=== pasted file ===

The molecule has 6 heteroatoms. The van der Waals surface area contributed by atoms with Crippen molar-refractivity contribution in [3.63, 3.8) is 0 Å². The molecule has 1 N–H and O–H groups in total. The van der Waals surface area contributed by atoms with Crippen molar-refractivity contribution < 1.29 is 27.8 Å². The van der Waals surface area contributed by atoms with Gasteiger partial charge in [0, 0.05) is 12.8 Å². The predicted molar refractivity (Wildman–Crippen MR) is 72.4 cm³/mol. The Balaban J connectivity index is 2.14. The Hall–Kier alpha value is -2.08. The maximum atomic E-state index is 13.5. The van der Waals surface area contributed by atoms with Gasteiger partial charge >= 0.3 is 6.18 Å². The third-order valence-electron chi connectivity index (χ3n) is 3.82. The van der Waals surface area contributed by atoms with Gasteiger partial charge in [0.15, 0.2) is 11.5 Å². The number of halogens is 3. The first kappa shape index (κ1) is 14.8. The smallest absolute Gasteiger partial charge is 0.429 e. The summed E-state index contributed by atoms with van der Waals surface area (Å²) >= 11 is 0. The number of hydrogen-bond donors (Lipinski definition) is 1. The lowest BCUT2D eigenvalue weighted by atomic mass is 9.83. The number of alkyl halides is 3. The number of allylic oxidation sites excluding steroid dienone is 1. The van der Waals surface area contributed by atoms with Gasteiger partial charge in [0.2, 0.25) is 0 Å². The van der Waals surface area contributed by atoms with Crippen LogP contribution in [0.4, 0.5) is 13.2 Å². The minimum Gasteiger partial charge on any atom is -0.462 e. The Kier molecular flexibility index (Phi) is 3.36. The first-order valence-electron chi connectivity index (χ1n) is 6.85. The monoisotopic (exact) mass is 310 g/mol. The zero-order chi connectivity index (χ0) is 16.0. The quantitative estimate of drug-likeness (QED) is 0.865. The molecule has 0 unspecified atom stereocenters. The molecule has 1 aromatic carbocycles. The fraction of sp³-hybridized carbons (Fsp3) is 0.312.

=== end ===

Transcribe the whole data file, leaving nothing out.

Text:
The molecule has 6 heteroatoms. The van der Waals surface area contributed by atoms with Crippen molar-refractivity contribution in [3.63, 3.8) is 0 Å². The molecule has 1 N–H and O–H groups in total. The van der Waals surface area contributed by atoms with Crippen molar-refractivity contribution < 1.29 is 27.8 Å². The van der Waals surface area contributed by atoms with Gasteiger partial charge in [0, 0.05) is 12.8 Å². The predicted molar refractivity (Wildman–Crippen MR) is 72.4 cm³/mol. The Balaban J connectivity index is 2.14. The Hall–Kier alpha value is -2.08. The maximum atomic E-state index is 13.5. The van der Waals surface area contributed by atoms with Gasteiger partial charge >= 0.3 is 6.18 Å². The third-order valence-electron chi connectivity index (χ3n) is 3.82. The van der Waals surface area contributed by atoms with Gasteiger partial charge in [0.15, 0.2) is 11.5 Å². The number of halogens is 3. The first kappa shape index (κ1) is 14.8. The smallest absolute Gasteiger partial charge is 0.429 e. The summed E-state index contributed by atoms with van der Waals surface area (Å²) >= 11 is 0. The number of hydrogen-bond donors (Lipinski definition) is 1. The lowest BCUT2D eigenvalue weighted by atomic mass is 9.83. The number of alkyl halides is 3. The number of allylic oxidation sites excluding steroid dienone is 1. The van der Waals surface area contributed by atoms with Gasteiger partial charge in [0.2, 0.25) is 0 Å². The van der Waals surface area contributed by atoms with Crippen LogP contribution in [0.4, 0.5) is 13.2 Å². The minimum Gasteiger partial charge on any atom is -0.462 e. The Kier molecular flexibility index (Phi) is 3.36. The first-order valence-electron chi connectivity index (χ1n) is 6.85. The monoisotopic (exact) mass is 310 g/mol. The zero-order chi connectivity index (χ0) is 16.0. The quantitative estimate of drug-likeness (QED) is 0.865. The molecule has 0 unspecified atom stereocenters. The molecule has 1 aromatic carbocycles. The fraction of sp³-hybridized carbons (Fsp3) is 0.312.